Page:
The risk of an 'economic blow-up' in Egypt has increased, warns Maarten-Jan Bakkum, senior emerging market strategist at ING Investment Management, highlighting the possibilities of a currency crisis, food price inflation and an oil price spike.
This could lead to more popular unrest in an already highly impoverished and polarised country, which once was a favourite among emerging market fund managers.
Egypt’s first freely elected president Mohamed Morsi was ousted by the army on Thursday, following mass protests from his supporters and opponents sides.
Since Morsi took over about a year ago, his government has failed to solve serious economic and social problems.
Today youth unemployment is high and Bakkum adds that a rising inflation rate is “keeping the Egyptian situation explosive”.
While the army was trying to prevent anarchy, it removed the first freely elected president and effectively restored the status quo.
“By removing Morsi and trying to avoid a situation of total anarchy, the military leadership is protecting its own large economic interests; more than 20% of the Egyptian economy is in the hands of the military,” he says.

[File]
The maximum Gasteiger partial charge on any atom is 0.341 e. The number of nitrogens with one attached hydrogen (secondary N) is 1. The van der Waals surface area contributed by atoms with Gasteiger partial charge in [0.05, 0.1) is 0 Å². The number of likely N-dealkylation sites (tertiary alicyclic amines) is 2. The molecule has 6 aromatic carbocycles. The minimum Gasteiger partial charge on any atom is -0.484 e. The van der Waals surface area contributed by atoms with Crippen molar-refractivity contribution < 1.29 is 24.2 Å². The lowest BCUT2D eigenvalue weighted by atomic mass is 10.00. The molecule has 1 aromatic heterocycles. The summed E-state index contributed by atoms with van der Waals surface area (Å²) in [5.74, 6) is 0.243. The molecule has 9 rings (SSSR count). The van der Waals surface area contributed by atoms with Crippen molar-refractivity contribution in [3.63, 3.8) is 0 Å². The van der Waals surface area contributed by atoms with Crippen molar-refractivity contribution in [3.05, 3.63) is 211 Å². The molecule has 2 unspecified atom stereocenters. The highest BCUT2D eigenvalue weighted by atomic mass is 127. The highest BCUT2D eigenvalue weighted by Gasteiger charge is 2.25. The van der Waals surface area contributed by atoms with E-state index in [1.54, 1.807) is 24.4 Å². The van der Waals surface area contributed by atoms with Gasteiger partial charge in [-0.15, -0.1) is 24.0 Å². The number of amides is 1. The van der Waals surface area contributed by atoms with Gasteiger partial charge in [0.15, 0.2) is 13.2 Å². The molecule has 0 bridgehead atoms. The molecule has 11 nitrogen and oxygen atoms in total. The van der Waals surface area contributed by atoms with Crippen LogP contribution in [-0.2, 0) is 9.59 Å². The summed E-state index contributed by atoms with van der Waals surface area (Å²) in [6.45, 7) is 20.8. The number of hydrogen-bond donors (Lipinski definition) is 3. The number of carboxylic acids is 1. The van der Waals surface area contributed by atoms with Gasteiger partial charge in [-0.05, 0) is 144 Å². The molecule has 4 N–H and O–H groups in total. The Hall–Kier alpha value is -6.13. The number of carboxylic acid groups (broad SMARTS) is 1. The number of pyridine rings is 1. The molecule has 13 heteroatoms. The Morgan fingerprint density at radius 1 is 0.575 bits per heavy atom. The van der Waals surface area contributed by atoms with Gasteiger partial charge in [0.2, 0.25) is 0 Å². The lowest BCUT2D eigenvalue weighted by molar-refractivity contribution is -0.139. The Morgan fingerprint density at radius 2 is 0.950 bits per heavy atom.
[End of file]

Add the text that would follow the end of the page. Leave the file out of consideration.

The Egyptian economy has mostly been supported with packages from the International Monetary fund, the European Union and friendly Gulf states.
But Bakkum says now that the democratic legitimacy of the Egyptian leadership is gone, it has become more difficult to expect further foreign support.
“The fragile Egyptian democracy has not been helped by the coup,” he says. “The new interim leadership might look reasonable from the outside, but does not have large popular support.”
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